We love our dogs and take them with us wherever we go, whenever possible. I am always looking for more dog-friendly adventures, so you can imagine my excitement, when I saw some pictures of Melissa rock-climbing with her dog, Hero. I just had to find out more about them!
Melissa embodies the term "if I can't bring my dog, I'm not going." She has found dog-friendly activities that are not only unique but also challenging. Melissa horseback rides, paddle boards and rock-climbs with her dog and both participate in dog events like dog survivals and canicross.
Read more about these unique activities........
We just got some snow in the high country of Arizona and many valley residents are eager to take a day trip to go for a winter hike in the snow. If you like us, this will mean bringing your dogs.
I thought this may be a good time to offer up a few winter travel tips for dog owners. These are mostly related to taking your dogs out during cold winter weather and are meant to help those who will travel into areas with snow and ice.
Apollo is super excited to get these "Chocolate" covered dog biscuits I just made. Of course, they are not dipped in real chocolate, because dogs can't have chocolate. It's one of those forbitten foods for dogs. These homemade dog biscuits are made with carob, a naturally sweet chocolate substitute that is safe for dogs to eat.
Want to make some special treats for your dogs this Thanksgiving? Here is my Thanksgiving treat recipe.
Mike Casten is organizing his Poodini Pals Toy Drive
With winter approaching, it is critical that the shelters have an ample supply of blankets and bedding to keep the dogs warm. Mike Casten, owner of Poodini Pet Waste Removal, is organizing his Poodini Pals Toy Drive in November to focus on getting winter supplies for homeless Valley Shelter Dogs.
When we first got our new puppy Apollo he did not like car rides. He would sit there scared, whining and drooling, and after a few minutes he would start chucking up his food. Does your dog love the car? Or is he restless like Apollo? Is he unsettled and whines or drools? Does he get car sick? If your dog does not do well during car rides, the underlying issue is fear. This article will give you a few ways to help your dog get comfortable with the car, help you eliminate his fears, and get him to love traveling by car.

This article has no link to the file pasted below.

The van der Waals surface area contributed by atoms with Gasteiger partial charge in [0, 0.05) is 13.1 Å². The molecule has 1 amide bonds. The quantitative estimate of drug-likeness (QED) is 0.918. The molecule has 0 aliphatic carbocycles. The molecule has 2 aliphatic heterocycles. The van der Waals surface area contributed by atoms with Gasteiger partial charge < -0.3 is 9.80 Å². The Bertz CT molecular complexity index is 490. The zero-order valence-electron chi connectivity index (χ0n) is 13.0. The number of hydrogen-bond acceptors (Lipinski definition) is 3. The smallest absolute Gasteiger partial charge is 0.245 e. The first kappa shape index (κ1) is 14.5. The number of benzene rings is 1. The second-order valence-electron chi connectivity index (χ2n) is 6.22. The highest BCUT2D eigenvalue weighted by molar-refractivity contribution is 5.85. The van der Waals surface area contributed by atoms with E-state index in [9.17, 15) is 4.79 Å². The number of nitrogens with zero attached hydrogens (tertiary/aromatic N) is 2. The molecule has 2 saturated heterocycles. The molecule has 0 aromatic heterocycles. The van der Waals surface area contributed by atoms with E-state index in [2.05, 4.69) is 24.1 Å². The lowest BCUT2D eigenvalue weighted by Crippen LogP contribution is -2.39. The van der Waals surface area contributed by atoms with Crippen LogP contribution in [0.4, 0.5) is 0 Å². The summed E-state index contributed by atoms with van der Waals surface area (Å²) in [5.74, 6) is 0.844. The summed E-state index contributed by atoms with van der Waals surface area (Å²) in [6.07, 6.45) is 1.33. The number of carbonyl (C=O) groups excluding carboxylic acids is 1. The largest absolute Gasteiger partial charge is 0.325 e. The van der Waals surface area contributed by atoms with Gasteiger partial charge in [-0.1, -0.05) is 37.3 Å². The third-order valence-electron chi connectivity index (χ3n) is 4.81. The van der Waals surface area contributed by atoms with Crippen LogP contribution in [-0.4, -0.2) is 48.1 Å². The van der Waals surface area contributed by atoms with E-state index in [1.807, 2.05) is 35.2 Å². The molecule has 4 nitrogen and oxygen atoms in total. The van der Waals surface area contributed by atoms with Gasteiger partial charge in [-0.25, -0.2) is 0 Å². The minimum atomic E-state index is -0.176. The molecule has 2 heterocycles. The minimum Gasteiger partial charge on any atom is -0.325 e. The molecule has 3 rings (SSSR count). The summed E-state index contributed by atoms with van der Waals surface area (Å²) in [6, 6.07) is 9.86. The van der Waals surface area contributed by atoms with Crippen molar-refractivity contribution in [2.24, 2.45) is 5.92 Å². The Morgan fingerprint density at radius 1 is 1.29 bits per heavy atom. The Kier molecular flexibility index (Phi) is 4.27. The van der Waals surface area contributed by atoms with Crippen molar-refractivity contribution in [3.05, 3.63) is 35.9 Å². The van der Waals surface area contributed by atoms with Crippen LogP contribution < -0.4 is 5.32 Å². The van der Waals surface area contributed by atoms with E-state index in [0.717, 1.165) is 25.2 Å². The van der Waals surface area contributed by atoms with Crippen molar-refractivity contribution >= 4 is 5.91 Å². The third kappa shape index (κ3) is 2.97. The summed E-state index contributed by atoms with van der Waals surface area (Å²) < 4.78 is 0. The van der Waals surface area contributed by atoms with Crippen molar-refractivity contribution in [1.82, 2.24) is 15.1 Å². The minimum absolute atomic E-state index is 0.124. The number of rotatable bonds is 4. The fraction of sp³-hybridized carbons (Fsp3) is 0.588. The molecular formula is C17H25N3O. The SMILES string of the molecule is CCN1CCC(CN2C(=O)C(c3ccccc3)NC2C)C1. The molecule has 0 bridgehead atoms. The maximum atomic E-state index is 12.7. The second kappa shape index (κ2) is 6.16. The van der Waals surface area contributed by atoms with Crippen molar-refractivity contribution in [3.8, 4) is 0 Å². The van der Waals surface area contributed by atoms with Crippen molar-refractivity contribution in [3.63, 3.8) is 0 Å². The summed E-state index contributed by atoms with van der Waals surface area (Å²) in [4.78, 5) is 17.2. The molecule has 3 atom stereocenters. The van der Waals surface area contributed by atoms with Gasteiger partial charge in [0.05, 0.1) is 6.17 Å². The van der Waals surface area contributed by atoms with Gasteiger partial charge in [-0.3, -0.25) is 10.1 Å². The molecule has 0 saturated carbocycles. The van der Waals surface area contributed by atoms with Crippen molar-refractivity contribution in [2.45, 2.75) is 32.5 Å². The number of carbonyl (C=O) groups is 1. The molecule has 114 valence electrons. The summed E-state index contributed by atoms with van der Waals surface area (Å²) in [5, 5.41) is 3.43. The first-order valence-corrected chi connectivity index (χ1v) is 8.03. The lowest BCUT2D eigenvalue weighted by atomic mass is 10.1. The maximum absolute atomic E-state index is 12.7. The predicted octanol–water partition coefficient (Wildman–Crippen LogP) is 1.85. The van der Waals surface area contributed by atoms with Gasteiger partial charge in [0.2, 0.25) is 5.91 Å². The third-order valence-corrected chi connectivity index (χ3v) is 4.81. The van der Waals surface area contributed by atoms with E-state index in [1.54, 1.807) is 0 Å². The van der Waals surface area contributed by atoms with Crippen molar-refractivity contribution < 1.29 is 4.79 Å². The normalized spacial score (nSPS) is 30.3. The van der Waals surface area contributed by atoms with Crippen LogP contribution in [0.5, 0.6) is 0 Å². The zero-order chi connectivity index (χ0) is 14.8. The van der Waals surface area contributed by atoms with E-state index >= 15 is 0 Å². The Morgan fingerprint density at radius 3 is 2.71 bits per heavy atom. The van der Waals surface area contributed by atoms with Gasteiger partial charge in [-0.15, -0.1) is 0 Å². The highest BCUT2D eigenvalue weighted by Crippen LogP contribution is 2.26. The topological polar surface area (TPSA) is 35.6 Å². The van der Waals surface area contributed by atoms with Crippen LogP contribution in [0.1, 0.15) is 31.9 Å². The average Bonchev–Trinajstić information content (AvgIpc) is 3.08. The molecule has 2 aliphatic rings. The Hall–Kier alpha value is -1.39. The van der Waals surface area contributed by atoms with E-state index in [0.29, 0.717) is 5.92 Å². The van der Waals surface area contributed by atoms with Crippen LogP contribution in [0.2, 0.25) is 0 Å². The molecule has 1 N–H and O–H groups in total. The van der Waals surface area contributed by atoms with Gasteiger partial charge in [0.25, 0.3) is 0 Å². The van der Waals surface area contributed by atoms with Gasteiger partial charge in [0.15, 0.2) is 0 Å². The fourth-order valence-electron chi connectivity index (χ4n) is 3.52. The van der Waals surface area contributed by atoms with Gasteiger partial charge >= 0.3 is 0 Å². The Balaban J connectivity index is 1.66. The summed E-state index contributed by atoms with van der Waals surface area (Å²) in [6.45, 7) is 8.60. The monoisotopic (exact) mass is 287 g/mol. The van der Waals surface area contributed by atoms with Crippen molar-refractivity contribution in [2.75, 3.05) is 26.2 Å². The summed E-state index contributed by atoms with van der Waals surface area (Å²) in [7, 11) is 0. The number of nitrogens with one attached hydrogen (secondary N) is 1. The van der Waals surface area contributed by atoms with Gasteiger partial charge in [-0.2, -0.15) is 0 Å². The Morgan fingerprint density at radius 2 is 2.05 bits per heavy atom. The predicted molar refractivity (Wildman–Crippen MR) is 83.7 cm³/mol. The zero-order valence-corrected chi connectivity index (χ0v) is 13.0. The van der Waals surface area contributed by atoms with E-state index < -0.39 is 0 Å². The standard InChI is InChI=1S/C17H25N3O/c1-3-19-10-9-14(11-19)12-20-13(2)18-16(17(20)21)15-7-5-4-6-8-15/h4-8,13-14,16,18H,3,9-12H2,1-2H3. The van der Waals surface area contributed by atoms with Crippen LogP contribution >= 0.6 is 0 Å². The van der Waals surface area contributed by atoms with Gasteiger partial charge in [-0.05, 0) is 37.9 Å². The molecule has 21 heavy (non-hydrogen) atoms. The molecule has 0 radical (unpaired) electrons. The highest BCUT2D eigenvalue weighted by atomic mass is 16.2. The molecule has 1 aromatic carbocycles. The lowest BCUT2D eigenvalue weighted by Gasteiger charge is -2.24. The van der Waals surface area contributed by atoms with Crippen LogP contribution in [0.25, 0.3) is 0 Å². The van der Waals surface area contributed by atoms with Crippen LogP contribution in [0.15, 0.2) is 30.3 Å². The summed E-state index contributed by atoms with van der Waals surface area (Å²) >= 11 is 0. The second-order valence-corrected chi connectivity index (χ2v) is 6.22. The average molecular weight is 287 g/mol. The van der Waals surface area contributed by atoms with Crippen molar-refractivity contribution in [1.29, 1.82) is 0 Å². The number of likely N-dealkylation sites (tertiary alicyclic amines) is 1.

I already wrote an article on Pit Bull Awareness this month, as October is officially Pit Bull Awareness month. But I cannot resist sharing the beautiful pictures of Pit Bulls that were sent to me in response to my recent blog post. You can read the article here.
So in honor of Pit Bull Awareness day, please enjoy these lovely faces and darling pets.
Take your dog with you on bicycle rides, it's a lot of fun and can be a great way to provide exercise for both of you.
When people ask me about skills that I deem important for traveling dogs, I always start with “Potty on Command.” Many people look at me in disbelieve. Really? Why would teaching your dog to do his business on command be such a big deal? But I insist, teaching your dog to potty on command is one of the most needed skills if you like to take your dog with you on day-trips or vacations. Here are my 3 reasons why you should teach your dog to potty on command.
These healthy dog treats are made with organic blueberries, yogurt, oats and fax seed.
Prep Time: 10 Min
Cook Time: 30 Min
While out shopping today, I noticed that the stores are already selling Halloween costumes everywhere. This reminded me to write a post on dressing up your dogs.
There are lots of people who want to make their pets part of the Halloween festivities. I remember as a child I had a small dog that I would dress up in my doll's clothes. The dog didn't mind too much. However, not every dog is as good-natured with playing dress-up as that little dog of my youth.
Here are some things you might want to consider, before you buy that Halloween costume for your dog:
You leave your house and your dog is barking and howling and won’t stop all day. You come home after work and your dog has destroyed the blinds on your living room windows or chewed up your furniture. You put your dog in his crate and he digs at the gate, frantically trying to get out. These are some canine behaviors signaling your dog may suffer from stress and behavior problems when left alone.
Sadly, such behavior problems are one of the most common reasons why owners get rid of their dogs. This is unfortunate because these kind of behavior problems can be treated by implementing a few simple strategies.
Does your dog misbehave on-leash? Is he lunging and frantically barking at other dogs, people, or even cars?
Many dog owners struggle with reactive behavior in their dogs. They are frustrated and anxious because their dog misbehaves on-leash. They walk their dogs at odd hours of the day to ensure they won't meet anyone or they may even avoid taking their dogs out for a walk.
What many dog owners don't realize is that reactive behavior in dogs is not always aggressive. In many cases, reactive behavior comes out of insecurity or can be caused by hyper-excitement.
Dogs need to chew – it’s how they clean their teeth and release stored up energy.
Just like little babies, young puppies like to explore/experience the world around them with their teeth.
You can give your dog stuff to chew on or your dog will find it for himself. If you leave it up to your pooch, he may choose your carpet or your shoes.
Having your dog chew up things in your home is frustrating and can get expensive, so it is better to go to the pet-store and find some chew toys and chew foods for him. Read on to find out about chew toys and chew foods and why having both is important.
Training your dog to see the crate as a safe and comfortable place is very important. Follow these 5 easy exercises and your dog will learn to love his crate/carrier.